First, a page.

With dried roses on the arbor, and Indian summer a month away, Lina paused in the garden to feel the coolness of grass and trees before stepping out onto hot pavement. Early mornings were the time to linger outside, enjoy the flight of songbirds, spy on the rabbits in the backyard. By noon, the neighborhood would be deserted by Lina and all the other commuters.  The rabbits and songbirds would be staying under the deep shadows of the mulberry trees. Only the crows would walk down the center of the street, picking at grass mulch and the Queen Anne’s lace that had pushed up through cracks in the tarred surface. Down the street, Lina heard the hiss of the northbound bus’s brakes. She stooped to pick up her backpack and bottled water, walked out the garden gate, and let it shut behind her without looking. Tuesday was waiting, and the next bus south into the city would arrive in 5 minutes.

–Not quite sure it’s a story yet, or even a decent paragraph. But if this turns into something, I’ll start a separate section for it. rj

Reading: Owls in winter — from Mary Priestley’s A Book of Birds

While cold and sharp and shining sheer Orion’s dagger pricks my ear, Under an old fir’s grizzled cowl,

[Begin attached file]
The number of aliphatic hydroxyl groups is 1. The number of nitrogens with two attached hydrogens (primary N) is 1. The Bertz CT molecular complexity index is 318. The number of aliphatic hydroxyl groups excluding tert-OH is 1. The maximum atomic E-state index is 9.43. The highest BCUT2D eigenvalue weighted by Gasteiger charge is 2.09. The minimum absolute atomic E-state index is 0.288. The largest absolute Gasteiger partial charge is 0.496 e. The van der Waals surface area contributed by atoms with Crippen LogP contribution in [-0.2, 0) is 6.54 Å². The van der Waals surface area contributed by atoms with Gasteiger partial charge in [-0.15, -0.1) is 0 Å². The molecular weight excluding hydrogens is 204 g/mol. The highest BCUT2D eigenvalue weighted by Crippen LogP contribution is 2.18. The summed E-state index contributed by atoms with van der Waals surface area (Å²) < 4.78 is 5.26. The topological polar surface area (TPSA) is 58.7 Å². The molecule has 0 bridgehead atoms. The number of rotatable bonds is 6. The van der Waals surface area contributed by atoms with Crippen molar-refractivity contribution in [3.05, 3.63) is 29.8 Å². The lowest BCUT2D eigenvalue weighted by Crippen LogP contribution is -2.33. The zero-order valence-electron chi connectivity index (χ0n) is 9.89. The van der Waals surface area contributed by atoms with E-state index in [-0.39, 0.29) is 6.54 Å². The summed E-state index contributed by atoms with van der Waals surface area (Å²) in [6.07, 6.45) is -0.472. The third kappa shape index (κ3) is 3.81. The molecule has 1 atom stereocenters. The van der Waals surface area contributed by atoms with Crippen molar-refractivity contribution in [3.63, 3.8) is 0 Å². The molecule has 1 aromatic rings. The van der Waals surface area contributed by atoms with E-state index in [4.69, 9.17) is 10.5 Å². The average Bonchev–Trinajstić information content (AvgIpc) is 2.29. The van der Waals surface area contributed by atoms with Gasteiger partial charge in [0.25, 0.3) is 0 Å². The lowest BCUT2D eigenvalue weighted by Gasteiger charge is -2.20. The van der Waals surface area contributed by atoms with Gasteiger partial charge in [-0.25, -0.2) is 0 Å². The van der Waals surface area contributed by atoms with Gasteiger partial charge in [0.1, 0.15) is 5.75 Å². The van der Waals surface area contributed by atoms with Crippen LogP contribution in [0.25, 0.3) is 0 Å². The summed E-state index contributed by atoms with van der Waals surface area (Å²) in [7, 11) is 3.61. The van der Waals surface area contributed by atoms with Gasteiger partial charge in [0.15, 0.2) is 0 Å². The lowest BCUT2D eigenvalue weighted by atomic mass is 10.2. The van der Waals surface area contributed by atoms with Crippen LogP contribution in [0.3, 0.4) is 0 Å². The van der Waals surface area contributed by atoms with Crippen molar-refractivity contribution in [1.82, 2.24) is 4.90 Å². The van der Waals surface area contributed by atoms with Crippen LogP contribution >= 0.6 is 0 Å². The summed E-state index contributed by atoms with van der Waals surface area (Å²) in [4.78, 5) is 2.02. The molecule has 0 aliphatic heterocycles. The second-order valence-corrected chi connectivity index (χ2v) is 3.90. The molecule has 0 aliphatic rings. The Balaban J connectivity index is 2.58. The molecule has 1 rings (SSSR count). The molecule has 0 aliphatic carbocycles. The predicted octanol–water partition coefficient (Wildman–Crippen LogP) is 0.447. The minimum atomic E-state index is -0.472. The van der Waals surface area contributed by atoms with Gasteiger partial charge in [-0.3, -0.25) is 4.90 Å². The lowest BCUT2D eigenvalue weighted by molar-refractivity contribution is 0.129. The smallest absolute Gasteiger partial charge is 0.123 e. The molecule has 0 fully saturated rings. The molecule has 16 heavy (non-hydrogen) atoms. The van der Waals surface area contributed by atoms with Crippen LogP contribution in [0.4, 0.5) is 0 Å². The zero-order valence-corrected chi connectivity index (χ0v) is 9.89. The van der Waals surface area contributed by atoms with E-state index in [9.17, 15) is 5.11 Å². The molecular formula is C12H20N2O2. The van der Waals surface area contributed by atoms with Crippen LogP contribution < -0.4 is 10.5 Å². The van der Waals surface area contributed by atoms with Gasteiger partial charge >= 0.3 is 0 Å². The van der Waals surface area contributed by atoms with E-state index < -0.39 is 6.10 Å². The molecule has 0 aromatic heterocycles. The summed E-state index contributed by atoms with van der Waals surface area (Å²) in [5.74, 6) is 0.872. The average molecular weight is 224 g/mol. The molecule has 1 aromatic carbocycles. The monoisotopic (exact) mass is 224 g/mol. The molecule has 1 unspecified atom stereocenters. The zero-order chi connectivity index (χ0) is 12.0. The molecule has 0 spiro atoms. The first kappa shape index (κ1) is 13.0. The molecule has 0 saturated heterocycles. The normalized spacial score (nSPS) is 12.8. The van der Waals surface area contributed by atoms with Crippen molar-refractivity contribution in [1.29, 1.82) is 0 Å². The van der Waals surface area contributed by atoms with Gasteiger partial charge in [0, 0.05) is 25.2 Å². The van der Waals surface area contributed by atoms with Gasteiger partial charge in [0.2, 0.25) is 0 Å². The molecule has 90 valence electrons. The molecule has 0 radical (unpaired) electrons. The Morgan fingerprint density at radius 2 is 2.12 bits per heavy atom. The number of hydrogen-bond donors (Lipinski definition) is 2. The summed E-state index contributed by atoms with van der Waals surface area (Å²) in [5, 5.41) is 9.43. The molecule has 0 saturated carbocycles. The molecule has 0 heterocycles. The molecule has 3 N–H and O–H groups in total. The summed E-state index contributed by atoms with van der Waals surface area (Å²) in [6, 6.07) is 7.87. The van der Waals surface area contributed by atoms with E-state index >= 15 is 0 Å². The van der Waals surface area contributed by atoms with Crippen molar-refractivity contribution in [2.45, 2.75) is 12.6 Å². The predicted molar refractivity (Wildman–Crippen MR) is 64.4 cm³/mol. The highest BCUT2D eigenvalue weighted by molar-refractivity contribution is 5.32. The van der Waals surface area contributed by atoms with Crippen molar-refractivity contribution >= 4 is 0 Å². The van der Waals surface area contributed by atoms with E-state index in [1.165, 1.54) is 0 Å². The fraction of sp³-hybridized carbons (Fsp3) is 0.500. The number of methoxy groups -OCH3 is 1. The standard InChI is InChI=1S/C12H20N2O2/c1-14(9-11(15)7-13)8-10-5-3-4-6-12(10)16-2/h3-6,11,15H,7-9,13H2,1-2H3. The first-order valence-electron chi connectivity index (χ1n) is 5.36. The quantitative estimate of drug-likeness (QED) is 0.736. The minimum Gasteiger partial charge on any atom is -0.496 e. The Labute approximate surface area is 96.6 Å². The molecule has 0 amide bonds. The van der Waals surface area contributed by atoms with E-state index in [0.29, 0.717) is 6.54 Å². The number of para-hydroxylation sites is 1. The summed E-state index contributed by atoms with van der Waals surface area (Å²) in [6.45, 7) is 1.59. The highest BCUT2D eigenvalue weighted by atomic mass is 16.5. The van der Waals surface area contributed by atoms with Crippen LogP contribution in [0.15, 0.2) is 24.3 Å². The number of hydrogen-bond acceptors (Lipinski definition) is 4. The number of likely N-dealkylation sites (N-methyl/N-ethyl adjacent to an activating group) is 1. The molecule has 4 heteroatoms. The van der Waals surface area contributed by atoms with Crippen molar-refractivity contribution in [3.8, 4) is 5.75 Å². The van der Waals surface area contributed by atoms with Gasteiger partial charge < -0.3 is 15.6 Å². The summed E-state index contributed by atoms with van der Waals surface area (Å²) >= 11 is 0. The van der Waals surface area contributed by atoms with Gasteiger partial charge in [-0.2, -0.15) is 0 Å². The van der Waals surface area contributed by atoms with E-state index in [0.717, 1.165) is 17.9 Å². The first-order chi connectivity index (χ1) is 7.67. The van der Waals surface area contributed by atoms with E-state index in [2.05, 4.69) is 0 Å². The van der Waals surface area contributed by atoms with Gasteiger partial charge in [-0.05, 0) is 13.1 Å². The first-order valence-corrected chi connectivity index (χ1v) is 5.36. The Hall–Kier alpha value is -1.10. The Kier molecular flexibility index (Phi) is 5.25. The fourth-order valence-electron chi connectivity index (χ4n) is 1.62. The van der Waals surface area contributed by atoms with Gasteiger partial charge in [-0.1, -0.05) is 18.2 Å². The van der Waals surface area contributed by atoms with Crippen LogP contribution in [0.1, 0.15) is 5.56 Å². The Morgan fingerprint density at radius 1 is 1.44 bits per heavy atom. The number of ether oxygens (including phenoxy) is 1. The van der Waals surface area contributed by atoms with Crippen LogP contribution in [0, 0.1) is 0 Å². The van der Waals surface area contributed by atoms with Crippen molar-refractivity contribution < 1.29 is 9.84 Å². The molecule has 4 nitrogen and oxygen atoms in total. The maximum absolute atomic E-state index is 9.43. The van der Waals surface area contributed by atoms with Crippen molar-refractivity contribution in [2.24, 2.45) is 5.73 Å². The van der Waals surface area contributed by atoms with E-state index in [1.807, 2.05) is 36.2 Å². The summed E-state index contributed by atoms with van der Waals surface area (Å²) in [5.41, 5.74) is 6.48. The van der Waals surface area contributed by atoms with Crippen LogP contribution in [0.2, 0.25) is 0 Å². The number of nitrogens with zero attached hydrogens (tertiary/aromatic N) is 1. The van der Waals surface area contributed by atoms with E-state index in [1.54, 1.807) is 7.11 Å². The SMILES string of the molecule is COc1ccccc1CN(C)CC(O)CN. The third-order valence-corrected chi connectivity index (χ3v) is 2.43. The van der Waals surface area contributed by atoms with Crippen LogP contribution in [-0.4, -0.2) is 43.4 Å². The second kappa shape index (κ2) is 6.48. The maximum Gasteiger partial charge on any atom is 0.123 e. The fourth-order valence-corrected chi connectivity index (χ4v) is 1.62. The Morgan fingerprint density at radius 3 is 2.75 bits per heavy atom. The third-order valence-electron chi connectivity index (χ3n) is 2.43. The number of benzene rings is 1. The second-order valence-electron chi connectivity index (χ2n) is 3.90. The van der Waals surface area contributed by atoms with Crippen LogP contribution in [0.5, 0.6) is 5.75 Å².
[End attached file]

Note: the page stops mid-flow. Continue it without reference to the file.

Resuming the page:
Big with his drowsy wide surprise

Wakens the hunched and pawky owl

And blinks his big moon-marvellous eyes…

Excerpt from the lovely poem “Too-Hoo” by James Mackereth. A Book of Birds is filled with notes about bird behavior, snippets of poems, extracts from people’s diaries, and lovely wood engravings by C.F. Tunnicliffe. Some of the diary entries quoted, about hunting, or eating pickled auks, aren’t my cup of tea. But the poetry is charming, the illustrations are lovely, and my copy has a little penciled note for my Uncle from his little sister “A very happy birthday — lots of love…” The perfect thing to read while anticipating spring, especially now that the robins have come back to the backyard, and we can hear small birds in the bramble bushes.

Following someone else’s annotations 2